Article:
Is it dangerous to teach private clients??

Today’s blog post is inspired by an email exchange with a new teacher and friend of our community in California::

“Hi Francesca,
First, I’d like to thank you for the wealth of information you’ve offered on your blog. All of that information has already been very helpful to me in getting things together!
I just wanted to run one quick question by you. I’m starting this off all on my own, and obviously there’s a bit of nervousness/uncertainty involved with that. For some reason, my biggest concern is personal safety. As much as I try to be a trusting individual, there is still a sort of anxiety I have about being in a stranger’s home or inviting them into my home, even after interviewing or performing a background check. Is there any advice you have for protecting yourself while offering privates? Any information would be greatly appreciated! Thanks so much for your time! “

My response:

I am so happy you have found my work and content helpful. It truly feels like my personal calling to inspire yoga teachers to do the inner work necessary to move forward in their professional work with clarity and confidence. I am always happy to meet friends on the path and hear how my offerings have helped them!

This is a really really great question, I am so glad you brought it up.

The concerns about personal safety are one of the main reasons I don’t recommend building a business through extensive advertising or online marketing. I built my whole private practice through referrals from current clients. Every new client I took on was a close friend or colleague of someone I was currently teaching, and they could vouch for them being good people.

Even then, there is still some risk involved for both of you. It is important to be grounded and self aware so you can listen to your intuition.  There are a few measures you can take before meeting with a new client to ensure your safety::

-Have a few email exchanges with the prospective client before you meet. If people are open to talking about their practice, and invest some time into communicating with you before meeting, that is a good sign.

-Have a chat on the phone or on Skype. You can get an even better feel for someone this way.

-Meet for the first few sessions in a neutral, public space, like a rented room at a studio.

-If you are going to their home for the first time, check out the area ahead of time to make sure the address is legit, and not too remote.

-Schedule {at least the first few} lessons when you know it will be light outside.

-Make sure someone who loves you knows the address of a new client before you go. {This sounds extreme, but it can’t hurt.}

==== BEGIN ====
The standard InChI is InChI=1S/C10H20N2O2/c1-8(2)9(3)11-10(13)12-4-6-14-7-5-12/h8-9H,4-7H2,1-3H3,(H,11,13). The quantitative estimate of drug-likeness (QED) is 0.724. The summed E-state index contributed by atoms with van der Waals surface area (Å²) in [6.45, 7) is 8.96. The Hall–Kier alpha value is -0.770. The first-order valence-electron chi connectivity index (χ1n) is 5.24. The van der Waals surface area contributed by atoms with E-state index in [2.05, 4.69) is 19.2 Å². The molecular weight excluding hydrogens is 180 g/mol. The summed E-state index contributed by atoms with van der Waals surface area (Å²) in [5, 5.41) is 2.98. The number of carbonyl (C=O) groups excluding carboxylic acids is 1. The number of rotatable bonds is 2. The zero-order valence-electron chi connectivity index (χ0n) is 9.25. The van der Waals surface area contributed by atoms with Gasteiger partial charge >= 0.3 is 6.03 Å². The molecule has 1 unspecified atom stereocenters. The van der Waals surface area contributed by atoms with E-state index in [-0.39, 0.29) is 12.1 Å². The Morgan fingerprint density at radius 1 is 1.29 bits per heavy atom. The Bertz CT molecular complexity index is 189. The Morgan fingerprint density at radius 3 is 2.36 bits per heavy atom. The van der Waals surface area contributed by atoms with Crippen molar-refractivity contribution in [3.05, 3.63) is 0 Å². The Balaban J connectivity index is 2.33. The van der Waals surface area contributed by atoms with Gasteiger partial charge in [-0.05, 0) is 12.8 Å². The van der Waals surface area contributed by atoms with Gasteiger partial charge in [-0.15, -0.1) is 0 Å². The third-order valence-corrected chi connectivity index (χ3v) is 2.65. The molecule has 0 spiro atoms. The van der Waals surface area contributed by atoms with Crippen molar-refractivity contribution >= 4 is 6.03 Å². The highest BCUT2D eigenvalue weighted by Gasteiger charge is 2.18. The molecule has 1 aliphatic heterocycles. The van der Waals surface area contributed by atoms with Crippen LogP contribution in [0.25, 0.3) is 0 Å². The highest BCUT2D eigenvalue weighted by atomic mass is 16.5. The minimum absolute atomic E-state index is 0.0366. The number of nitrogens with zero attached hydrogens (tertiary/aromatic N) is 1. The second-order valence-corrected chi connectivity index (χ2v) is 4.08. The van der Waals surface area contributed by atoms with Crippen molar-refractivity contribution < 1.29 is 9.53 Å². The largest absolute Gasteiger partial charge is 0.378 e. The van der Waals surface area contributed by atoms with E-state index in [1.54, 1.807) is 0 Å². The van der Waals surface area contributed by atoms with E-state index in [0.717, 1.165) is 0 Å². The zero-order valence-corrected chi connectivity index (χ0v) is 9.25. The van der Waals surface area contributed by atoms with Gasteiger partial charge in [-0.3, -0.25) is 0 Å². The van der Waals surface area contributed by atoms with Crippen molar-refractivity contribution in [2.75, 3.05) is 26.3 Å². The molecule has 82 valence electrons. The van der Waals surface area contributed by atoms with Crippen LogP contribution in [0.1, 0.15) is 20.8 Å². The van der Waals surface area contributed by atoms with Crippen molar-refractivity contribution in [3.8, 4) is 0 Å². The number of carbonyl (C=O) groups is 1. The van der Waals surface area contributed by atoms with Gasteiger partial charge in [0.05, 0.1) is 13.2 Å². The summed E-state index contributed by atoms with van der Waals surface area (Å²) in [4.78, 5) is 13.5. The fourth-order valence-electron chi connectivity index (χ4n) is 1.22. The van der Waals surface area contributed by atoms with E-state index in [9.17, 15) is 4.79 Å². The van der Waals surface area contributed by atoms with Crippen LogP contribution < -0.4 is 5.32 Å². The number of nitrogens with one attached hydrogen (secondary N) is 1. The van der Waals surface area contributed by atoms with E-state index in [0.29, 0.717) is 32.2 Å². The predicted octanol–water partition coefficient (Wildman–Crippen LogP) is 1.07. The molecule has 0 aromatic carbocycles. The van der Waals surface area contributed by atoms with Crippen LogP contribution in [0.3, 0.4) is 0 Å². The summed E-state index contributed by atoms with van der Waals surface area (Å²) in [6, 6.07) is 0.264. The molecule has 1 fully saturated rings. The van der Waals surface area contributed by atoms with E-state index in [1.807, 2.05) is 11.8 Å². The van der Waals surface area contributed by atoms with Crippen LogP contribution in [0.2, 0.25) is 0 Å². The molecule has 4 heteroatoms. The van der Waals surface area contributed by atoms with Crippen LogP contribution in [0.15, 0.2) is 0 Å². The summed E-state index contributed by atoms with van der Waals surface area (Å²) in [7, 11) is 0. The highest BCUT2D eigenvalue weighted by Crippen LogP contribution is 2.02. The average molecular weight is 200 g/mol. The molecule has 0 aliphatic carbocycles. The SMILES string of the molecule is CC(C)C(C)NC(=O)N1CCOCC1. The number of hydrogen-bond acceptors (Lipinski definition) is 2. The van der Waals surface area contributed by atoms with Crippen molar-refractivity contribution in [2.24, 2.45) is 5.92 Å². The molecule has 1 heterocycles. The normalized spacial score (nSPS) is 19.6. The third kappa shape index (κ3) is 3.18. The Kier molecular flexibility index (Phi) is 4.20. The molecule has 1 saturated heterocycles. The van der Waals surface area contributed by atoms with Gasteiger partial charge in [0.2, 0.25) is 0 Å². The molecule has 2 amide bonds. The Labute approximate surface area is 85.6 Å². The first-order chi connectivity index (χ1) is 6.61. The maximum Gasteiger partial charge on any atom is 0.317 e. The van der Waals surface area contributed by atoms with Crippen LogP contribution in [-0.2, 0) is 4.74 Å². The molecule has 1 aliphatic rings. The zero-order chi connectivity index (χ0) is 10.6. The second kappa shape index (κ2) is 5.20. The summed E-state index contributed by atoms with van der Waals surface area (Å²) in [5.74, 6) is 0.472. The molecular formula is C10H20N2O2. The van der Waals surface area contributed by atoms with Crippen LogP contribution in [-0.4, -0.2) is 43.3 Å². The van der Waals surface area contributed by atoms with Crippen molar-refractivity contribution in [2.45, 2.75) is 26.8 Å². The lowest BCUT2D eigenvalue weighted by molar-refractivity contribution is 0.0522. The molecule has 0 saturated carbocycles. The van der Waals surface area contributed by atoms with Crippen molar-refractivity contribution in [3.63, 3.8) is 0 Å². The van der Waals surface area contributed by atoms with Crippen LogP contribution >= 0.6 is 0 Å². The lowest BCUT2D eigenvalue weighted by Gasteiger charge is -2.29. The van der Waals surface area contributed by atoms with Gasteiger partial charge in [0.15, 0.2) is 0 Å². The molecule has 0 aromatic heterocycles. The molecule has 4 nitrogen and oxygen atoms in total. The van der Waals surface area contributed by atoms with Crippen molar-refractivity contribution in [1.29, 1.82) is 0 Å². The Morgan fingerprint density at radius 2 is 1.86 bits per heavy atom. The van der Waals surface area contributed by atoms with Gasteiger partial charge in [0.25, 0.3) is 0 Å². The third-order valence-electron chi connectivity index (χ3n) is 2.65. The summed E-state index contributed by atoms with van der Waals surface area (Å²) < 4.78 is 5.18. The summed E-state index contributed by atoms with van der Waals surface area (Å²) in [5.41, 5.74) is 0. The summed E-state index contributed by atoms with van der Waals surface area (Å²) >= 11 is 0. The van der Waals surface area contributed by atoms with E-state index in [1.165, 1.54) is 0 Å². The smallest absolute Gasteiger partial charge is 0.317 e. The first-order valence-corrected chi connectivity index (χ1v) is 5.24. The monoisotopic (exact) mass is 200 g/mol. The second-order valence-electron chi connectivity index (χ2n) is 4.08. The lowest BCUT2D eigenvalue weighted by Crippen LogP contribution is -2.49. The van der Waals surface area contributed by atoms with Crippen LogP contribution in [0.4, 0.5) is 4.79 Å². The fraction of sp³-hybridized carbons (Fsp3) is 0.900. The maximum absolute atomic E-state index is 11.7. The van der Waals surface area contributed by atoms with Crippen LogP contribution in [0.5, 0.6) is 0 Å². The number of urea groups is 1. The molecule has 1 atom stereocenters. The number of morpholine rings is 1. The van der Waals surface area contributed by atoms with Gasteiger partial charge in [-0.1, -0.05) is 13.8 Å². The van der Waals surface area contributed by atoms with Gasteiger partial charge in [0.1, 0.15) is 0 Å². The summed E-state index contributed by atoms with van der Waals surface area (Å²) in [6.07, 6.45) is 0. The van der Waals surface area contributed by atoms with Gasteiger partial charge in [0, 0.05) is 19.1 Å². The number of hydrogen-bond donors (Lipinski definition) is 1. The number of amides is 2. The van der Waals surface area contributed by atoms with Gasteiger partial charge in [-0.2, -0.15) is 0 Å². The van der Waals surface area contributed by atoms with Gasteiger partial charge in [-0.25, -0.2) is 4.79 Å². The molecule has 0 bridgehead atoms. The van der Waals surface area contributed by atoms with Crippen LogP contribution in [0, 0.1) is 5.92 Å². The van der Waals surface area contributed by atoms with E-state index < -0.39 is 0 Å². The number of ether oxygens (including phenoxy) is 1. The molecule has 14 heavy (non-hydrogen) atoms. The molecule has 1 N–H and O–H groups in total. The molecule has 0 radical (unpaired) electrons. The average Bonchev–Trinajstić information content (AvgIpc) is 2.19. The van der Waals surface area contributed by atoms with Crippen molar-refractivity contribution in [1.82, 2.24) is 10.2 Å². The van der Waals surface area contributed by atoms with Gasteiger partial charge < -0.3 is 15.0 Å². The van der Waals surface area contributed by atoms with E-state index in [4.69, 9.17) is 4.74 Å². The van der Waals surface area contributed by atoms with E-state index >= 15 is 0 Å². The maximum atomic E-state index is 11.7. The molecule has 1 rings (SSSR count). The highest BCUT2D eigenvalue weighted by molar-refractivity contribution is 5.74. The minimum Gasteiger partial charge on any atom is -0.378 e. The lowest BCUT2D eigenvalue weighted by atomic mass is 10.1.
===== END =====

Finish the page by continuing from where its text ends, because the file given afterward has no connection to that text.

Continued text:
This could also open up a conversation about student/teacher boundaries and appropriate relationships, but that is a big topic and I will save that for an upcoming blog post 🙂

I have recently taken on two clients who found me online, but that is not something I recommend to everyone. You have to feel really confident and comfortable with that idea first. It is not something I would have done early on in my teaching. Those two clients definitely went through an intense vetting process {like all the ideas listed above} before I went to see them.

If you are still feeling nervous, consider this:: It may be that what you are feeling is not actual danger, but the intense vulnerability that is inherent in a private session, {and this next part is really important} both for them AND for you. Teaching a private client is an incredibly intimate experience for you as a teacher, and especially as a new teacher, you may be feeling that quite intensely.

Sit with that, allow those feelings to exist. Get as much practice teaching under your belt as you can. Don’t rush into anything that doesn’t feel right, but don’t hold yourself {and your teachings} back because you are doing something new and scary. The world desperately needs the teachings you have to offer. Just keep putting one foot in front of the other on your path…

Sending all my love, y’all…

What do you think? Can you add in any other ideas to enhance your personal safety when you are meeting with a new private client for the first time?

2 Responses to “Is it dangerous to teach private clients??”

  1. Sarah Farnsworth

    Thank you! I am learning so much from you. Last week I watched your video of The Art and Science of Profitable Private Teaching from the 2013 Business of Yoga Conference (found on and it was amazing!

    I can really see how anxious I am. I want to get that intimacy with clients which is why I want to teach privates in the first place. But because I’m not at a comfortable level yet teaching my new group class I feel like I’ll never get there sometimes… But it’s OK. I’m new and I really feel myself getting better every day. My first class is a real challenge to me, with everyone being at least 40 years older than me and really fussy. I always worry I’m somehow going to hurt them or take them somewhere they don’t want to be — or maybe that they’ll take me somewhere I don’t want to be… But I’m beginning to attend more classes at all levels to help myself get inspired and feel more comfortable teaching seniors. I have been looking for new places to attend ever since I finished my training.

    Anyway, thanks so much Francesca! You’re helping me out a lot! 🙂


  2. Francesca Cervero

    Ah, fantastic! You are so welcome Sarah! There is so much vulnerability in taking the teachers seat, and I don’t think we talk about it enough. I think the more difficult and challenging your early teaching experiences are, the better! You will learn and grow so quickly! Sending love dear…


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